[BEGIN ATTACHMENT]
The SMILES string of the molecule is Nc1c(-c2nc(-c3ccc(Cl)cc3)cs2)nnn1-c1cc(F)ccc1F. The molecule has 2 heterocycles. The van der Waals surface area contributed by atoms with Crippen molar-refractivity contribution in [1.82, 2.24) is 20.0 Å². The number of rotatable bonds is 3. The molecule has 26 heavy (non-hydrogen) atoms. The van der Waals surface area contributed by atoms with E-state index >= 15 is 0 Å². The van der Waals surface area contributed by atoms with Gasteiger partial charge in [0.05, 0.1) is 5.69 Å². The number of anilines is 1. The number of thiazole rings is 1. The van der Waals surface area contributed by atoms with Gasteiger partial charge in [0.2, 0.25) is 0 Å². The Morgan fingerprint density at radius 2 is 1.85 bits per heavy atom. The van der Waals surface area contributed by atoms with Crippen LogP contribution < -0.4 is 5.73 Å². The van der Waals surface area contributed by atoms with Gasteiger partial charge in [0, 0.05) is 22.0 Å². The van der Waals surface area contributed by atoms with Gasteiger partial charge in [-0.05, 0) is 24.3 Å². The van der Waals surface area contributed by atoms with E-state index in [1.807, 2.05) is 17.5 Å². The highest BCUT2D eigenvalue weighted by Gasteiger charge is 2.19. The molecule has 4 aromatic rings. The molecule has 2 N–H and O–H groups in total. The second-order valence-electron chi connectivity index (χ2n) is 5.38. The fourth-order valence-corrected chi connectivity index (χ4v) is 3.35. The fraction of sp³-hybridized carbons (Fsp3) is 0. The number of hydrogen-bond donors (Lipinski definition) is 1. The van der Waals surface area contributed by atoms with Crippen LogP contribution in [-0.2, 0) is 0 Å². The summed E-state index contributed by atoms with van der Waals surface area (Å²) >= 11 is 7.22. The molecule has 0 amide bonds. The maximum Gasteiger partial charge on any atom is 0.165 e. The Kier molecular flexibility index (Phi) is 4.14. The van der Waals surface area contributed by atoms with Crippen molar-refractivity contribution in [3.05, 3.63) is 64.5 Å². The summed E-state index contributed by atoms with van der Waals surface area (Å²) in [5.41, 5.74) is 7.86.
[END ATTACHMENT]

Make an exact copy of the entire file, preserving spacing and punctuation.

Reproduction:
The SMILES string of the molecule is Nc1c(-c2nc(-c3ccc(Cl)cc3)cs2)nnn1-c1cc(F)ccc1F. The molecule has 2 heterocycles. The van der Waals surface area contributed by atoms with Crippen molar-refractivity contribution in [1.82, 2.24) is 20.0 Å². The number of rotatable bonds is 3. The molecule has 26 heavy (non-hydrogen) atoms. The van der Waals surface area contributed by atoms with E-state index >= 15 is 0 Å². The van der Waals surface area contributed by atoms with Gasteiger partial charge in [0.05, 0.1) is 5.69 Å². The number of anilines is 1. The number of thiazole rings is 1. The van der Waals surface area contributed by atoms with Gasteiger partial charge in [0.2, 0.25) is 0 Å². The Morgan fingerprint density at radius 2 is 1.85 bits per heavy atom. The van der Waals surface area contributed by atoms with Crippen LogP contribution < -0.4 is 5.73 Å². The van der Waals surface area contributed by atoms with Gasteiger partial charge in [0, 0.05) is 22.0 Å². The van der Waals surface area contributed by atoms with Gasteiger partial charge in [-0.05, 0) is 24.3 Å². The van der Waals surface area contributed by atoms with E-state index in [1.807, 2.05) is 17.5 Å². The highest BCUT2D eigenvalue weighted by Gasteiger charge is 2.19. The molecule has 4 aromatic rings. The molecule has 2 N–H and O–H groups in total. The second-order valence-electron chi connectivity index (χ2n) is 5.38. The fourth-order valence-corrected chi connectivity index (χ4v) is 3.35. The fraction of sp³-hybridized carbons (Fsp3) is 0. The number of hydrogen-bond donors (Lipinski definition) is 1. The van der Waals surface area contributed by atoms with Crippen LogP contribution in [-0.2, 0) is 0 Å². The summed E-state index contributed by atoms with van der Waals surface area (Å²) >= 11 is 7.22. The molecule has 0 amide bonds. The maximum Gasteiger partial charge on any atom is 0.165 e. The Kier molecular flexibility index (Phi) is 4.14. The van der Waals surface area contributed by atoms with Crippen molar-refractivity contribution in [3.05, 3.63) is 64.5 Å². The summed E-state index contributed by atoms with van der Waals surface area (Å²) in [5.41, 5.74) is 7.86.